Do consumers value price transparency?
- 655 Downloads
We examine the role of price transparency in consumer preferences and demand. We assemble a detailed dataset on the driving school industry in Portugal to quantify how firms present the price of the course of instruction, and its individual components, to potential students. Our unique data allows us to estimate a structural model of school choice and measure the impact of varying levels of price information on demand. The results show that consumers are willing to pay a significant amount for price transparency, on average 11% of the service price, and that consumer demographics drive heterogeneous preferences for transparency.
KeywordsPricing Transparency Information Consumer valuation
JEL ClassificationD43 D83 L13 L15 L84
We thank Susana Paulino at Instituto da Mobilidade e dos Transportes for access to the data and information about the industry. Ana Isabel Horta provided excellent research assistance, and Susana Belo assisted with local data collection. We thank Elisabeth Honka, JF Houde, and Yi-Lin Tsai for fruitful conversations throughout the writing of this paper and the co-editor Sanjog Misra and two anonymous reviewers for valuable comments. We also thank the seminar participants at the Alfred Lerner College of Business and Economics (The University of Delaware), Carlson School of Management (University of Minnesota), Foster School of Business (University of Washington), LeBow College of Business (Drexel University), Sauder School of Business (University of British Columbia), Stern School of Business (New York University), and Wharton School (University of Pennsylvania). We gratefully acknowledge support from the Office of the Vice President for Research at the University of Minnesota, and from the Global Initiatives Research Program at the University of Pennsylvania. All errors are our own.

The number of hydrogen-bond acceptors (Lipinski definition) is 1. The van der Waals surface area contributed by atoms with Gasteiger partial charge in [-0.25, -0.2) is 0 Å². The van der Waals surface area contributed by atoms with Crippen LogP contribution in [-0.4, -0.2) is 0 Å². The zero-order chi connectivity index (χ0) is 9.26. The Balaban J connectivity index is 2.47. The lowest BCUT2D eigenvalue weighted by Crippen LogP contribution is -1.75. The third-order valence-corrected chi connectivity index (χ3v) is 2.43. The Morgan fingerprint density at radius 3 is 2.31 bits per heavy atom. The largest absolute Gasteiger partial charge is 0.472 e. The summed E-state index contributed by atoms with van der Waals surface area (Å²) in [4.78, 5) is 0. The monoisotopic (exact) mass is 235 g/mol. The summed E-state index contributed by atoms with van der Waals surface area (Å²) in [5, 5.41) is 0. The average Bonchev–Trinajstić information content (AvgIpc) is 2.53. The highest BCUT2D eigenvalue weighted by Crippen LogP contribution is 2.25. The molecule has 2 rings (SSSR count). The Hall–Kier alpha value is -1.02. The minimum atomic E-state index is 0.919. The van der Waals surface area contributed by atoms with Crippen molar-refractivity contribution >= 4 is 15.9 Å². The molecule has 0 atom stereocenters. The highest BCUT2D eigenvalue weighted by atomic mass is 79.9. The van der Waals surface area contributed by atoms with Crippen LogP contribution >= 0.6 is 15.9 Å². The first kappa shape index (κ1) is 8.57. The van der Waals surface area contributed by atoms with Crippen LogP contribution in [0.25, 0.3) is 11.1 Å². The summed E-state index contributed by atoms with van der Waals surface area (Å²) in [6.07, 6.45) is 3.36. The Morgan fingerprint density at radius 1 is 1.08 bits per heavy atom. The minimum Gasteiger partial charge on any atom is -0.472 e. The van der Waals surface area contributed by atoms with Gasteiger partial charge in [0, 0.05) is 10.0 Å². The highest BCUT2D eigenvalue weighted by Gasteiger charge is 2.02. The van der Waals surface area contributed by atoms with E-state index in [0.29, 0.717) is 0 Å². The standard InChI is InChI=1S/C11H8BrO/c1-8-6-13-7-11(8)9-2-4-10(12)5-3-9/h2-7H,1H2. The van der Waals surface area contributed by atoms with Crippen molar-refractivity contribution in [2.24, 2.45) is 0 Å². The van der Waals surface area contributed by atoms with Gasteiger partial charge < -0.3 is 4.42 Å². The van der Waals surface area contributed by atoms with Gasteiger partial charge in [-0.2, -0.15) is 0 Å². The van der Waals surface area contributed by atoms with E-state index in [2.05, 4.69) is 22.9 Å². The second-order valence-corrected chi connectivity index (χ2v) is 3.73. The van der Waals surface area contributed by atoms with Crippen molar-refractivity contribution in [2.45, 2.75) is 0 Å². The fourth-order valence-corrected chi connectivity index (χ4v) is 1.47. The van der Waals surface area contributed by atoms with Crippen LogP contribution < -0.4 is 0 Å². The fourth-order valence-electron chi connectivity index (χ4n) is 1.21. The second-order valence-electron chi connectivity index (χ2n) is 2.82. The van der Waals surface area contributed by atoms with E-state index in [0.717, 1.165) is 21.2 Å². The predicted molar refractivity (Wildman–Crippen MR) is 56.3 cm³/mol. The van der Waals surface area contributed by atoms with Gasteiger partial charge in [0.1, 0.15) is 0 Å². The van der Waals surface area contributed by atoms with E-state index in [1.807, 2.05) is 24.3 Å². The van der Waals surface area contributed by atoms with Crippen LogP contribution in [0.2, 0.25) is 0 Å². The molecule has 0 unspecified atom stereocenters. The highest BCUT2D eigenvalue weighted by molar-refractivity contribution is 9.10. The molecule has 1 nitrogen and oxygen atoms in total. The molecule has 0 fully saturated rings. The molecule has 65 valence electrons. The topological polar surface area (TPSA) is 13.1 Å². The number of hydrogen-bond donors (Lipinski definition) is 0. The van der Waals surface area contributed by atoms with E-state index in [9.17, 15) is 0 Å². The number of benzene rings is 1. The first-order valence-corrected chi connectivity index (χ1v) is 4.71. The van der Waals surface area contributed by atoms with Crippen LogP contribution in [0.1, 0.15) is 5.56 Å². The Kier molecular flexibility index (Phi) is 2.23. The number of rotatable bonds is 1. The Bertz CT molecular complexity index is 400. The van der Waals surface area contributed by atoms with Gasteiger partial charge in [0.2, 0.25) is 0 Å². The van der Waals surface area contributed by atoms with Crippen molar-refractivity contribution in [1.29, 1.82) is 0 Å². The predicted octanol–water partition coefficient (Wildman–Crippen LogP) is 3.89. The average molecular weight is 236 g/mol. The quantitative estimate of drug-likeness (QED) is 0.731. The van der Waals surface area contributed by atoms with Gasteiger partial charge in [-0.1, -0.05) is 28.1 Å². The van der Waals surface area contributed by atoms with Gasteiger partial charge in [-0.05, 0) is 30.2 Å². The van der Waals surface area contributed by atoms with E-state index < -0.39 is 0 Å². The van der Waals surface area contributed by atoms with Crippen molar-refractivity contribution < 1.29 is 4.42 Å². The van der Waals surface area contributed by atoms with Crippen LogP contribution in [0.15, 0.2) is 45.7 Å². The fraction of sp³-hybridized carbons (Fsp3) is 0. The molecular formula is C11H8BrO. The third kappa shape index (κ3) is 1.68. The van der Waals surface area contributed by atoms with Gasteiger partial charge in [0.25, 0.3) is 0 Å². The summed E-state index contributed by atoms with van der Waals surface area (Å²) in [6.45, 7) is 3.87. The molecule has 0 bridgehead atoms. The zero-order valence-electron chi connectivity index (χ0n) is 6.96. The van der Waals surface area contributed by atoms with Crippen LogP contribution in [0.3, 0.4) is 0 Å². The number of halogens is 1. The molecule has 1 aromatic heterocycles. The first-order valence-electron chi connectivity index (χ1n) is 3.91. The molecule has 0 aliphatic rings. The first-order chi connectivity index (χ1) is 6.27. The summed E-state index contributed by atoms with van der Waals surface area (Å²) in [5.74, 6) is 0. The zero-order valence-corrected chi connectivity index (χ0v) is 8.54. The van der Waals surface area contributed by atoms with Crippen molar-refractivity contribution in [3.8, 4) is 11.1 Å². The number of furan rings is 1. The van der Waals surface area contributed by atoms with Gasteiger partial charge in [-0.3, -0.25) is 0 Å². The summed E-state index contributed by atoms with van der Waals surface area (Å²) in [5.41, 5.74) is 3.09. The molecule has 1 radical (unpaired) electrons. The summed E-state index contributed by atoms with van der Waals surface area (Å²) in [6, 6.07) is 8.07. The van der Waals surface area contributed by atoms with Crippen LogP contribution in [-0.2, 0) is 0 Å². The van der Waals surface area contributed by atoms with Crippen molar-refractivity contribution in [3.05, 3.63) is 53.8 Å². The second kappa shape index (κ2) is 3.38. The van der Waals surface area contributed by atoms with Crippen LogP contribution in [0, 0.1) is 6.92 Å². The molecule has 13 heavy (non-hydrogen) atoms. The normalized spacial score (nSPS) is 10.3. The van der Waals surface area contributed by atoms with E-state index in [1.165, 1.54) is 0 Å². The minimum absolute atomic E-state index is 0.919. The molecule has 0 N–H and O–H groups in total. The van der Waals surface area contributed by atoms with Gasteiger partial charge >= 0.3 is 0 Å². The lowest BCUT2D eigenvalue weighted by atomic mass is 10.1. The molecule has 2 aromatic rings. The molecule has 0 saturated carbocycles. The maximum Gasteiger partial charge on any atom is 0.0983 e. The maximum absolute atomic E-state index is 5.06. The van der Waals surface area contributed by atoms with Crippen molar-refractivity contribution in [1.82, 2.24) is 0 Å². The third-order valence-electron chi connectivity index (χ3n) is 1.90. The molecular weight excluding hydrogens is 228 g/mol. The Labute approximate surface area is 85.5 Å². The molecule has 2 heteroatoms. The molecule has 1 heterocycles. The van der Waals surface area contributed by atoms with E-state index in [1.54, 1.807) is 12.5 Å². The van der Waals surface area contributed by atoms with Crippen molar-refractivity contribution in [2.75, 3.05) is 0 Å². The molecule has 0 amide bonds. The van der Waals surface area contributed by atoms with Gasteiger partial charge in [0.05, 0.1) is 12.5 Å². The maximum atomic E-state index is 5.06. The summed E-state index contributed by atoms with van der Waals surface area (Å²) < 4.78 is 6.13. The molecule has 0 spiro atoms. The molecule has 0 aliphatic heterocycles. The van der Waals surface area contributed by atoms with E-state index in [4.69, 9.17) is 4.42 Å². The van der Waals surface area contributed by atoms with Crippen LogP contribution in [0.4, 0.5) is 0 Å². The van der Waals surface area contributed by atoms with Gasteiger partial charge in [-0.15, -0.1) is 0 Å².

- Hossain, T., & Morgan, J. (2006). Plus shipping and handling: revenue (non) equivalence in field experiments on eBay. Advances in Economic Analysis and Policy, 6(2), 1–30.Google Scholar
- Morwitz, V. G., Greenleaf, E. A., & Johnson, E. J. (1998). Divide and prosper: consumers’ reaction to partitioned prices. Journal of Marketing Research, 35(4), 453–463.Google Scholar
- Seim, K., Vitorino, M. A., & Muir, D. (2017). Drip pricing when consumers have limited foresight: evidence from driving school fees. Working Paper, University of Minnesota.Google Scholar
- Swanson, A. (2013). Physician investment in hospitals: specialization, incentives and the quality of cardiac care. Working Paper, University of Pennsylvania.Google Scholar
- Zheng, F. (2016). Spatial competition and preemptive entry in the discount retail industry. Working Paper, Columbia University.Google Scholar